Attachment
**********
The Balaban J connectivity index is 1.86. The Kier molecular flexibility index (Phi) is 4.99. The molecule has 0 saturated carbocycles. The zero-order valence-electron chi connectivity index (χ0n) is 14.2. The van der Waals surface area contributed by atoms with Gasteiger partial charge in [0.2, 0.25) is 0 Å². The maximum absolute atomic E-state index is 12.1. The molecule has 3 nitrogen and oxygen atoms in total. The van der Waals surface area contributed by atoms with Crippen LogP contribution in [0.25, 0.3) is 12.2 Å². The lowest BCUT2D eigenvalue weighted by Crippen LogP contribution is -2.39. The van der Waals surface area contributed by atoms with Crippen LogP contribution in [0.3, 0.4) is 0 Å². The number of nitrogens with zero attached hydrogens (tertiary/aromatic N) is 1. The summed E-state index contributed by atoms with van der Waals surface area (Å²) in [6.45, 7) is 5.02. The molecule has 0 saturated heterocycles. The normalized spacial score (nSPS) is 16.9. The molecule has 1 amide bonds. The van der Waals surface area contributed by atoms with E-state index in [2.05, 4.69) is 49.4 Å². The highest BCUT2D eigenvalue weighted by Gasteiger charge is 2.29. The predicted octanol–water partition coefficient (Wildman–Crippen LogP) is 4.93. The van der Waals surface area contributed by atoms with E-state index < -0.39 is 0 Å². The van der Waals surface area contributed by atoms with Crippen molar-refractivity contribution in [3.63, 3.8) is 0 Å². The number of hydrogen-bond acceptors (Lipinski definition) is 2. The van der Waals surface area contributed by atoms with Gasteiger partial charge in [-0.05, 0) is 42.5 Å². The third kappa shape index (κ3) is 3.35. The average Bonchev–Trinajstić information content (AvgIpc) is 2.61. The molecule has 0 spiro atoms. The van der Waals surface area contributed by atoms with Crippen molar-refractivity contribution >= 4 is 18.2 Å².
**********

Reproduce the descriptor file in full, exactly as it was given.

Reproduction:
The Balaban J connectivity index is 1.86. The Kier molecular flexibility index (Phi) is 4.99. The molecule has 0 saturated carbocycles. The zero-order valence-electron chi connectivity index (χ0n) is 14.2. The van der Waals surface area contributed by atoms with Gasteiger partial charge in [0.2, 0.25) is 0 Å². The maximum absolute atomic E-state index is 12.1. The molecule has 3 nitrogen and oxygen atoms in total. The van der Waals surface area contributed by atoms with Crippen LogP contribution in [0.25, 0.3) is 12.2 Å². The lowest BCUT2D eigenvalue weighted by Crippen LogP contribution is -2.39. The van der Waals surface area contributed by atoms with Crippen LogP contribution in [0.3, 0.4) is 0 Å². The number of nitrogens with zero attached hydrogens (tertiary/aromatic N) is 1. The summed E-state index contributed by atoms with van der Waals surface area (Å²) in [6.45, 7) is 5.02. The molecule has 0 saturated heterocycles. The normalized spacial score (nSPS) is 16.9. The molecule has 1 amide bonds. The van der Waals surface area contributed by atoms with E-state index in [2.05, 4.69) is 49.4 Å². The highest BCUT2D eigenvalue weighted by Gasteiger charge is 2.29. The predicted octanol–water partition coefficient (Wildman–Crippen LogP) is 4.93. The van der Waals surface area contributed by atoms with E-state index < -0.39 is 0 Å². The van der Waals surface area contributed by atoms with Crippen molar-refractivity contribution in [3.63, 3.8) is 0 Å². The number of hydrogen-bond acceptors (Lipinski definition) is 2. The van der Waals surface area contributed by atoms with Gasteiger partial charge in [-0.05, 0) is 42.5 Å². The third kappa shape index (κ3) is 3.35. The average Bonchev–Trinajstić information content (AvgIpc) is 2.61. The molecule has 0 spiro atoms. The van der Waals surface area contributed by atoms with Crippen molar-refractivity contribution >= 4 is 18.2 Å².